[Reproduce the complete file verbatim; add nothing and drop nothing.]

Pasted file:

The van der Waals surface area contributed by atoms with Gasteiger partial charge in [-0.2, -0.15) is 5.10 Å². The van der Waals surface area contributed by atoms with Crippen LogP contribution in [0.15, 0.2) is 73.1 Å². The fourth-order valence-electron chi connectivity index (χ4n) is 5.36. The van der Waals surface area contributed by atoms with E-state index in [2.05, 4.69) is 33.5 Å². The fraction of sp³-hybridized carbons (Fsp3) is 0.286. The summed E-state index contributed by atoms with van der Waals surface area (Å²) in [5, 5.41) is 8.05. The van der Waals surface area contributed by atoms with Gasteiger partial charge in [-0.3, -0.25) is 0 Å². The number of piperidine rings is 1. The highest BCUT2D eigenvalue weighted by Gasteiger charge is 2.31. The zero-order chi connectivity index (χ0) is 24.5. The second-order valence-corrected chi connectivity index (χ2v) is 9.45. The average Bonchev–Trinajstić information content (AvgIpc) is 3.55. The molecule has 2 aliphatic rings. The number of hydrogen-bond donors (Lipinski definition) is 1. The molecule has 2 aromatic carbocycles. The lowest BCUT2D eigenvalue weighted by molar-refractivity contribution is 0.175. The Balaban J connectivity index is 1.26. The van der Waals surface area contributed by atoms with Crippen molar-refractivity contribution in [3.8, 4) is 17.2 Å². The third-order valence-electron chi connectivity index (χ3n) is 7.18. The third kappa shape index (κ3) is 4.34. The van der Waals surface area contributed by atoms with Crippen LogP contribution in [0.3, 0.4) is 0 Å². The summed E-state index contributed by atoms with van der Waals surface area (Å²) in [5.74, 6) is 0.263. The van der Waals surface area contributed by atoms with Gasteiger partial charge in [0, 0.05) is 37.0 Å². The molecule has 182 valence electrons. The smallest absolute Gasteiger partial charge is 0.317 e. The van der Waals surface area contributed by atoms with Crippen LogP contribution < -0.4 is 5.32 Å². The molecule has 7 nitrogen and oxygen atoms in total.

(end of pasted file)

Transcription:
The van der Waals surface area contributed by atoms with Gasteiger partial charge in [-0.2, -0.15) is 5.10 Å². The van der Waals surface area contributed by atoms with Crippen LogP contribution in [0.15, 0.2) is 73.1 Å². The fourth-order valence-electron chi connectivity index (χ4n) is 5.36. The van der Waals surface area contributed by atoms with E-state index in [2.05, 4.69) is 33.5 Å². The fraction of sp³-hybridized carbons (Fsp3) is 0.286. The summed E-state index contributed by atoms with van der Waals surface area (Å²) in [5, 5.41) is 8.05. The van der Waals surface area contributed by atoms with Gasteiger partial charge in [-0.3, -0.25) is 0 Å². The number of piperidine rings is 1. The highest BCUT2D eigenvalue weighted by Gasteiger charge is 2.31. The zero-order chi connectivity index (χ0) is 24.5. The second-order valence-corrected chi connectivity index (χ2v) is 9.45. The average Bonchev–Trinajstić information content (AvgIpc) is 3.55. The molecule has 2 aliphatic rings. The number of hydrogen-bond donors (Lipinski definition) is 1. The molecule has 2 aromatic carbocycles. The lowest BCUT2D eigenvalue weighted by molar-refractivity contribution is 0.175. The Balaban J connectivity index is 1.26. The van der Waals surface area contributed by atoms with Crippen molar-refractivity contribution in [3.8, 4) is 17.2 Å². The third-order valence-electron chi connectivity index (χ3n) is 7.18. The third kappa shape index (κ3) is 4.34. The van der Waals surface area contributed by atoms with Crippen LogP contribution in [0.3, 0.4) is 0 Å². The summed E-state index contributed by atoms with van der Waals surface area (Å²) in [5.74, 6) is 0.263. The van der Waals surface area contributed by atoms with Gasteiger partial charge in [0, 0.05) is 37.0 Å². The molecule has 182 valence electrons. The smallest absolute Gasteiger partial charge is 0.317 e. The van der Waals surface area contributed by atoms with Crippen LogP contribution < -0.4 is 5.32 Å². The molecule has 7 nitrogen and oxygen atoms in total.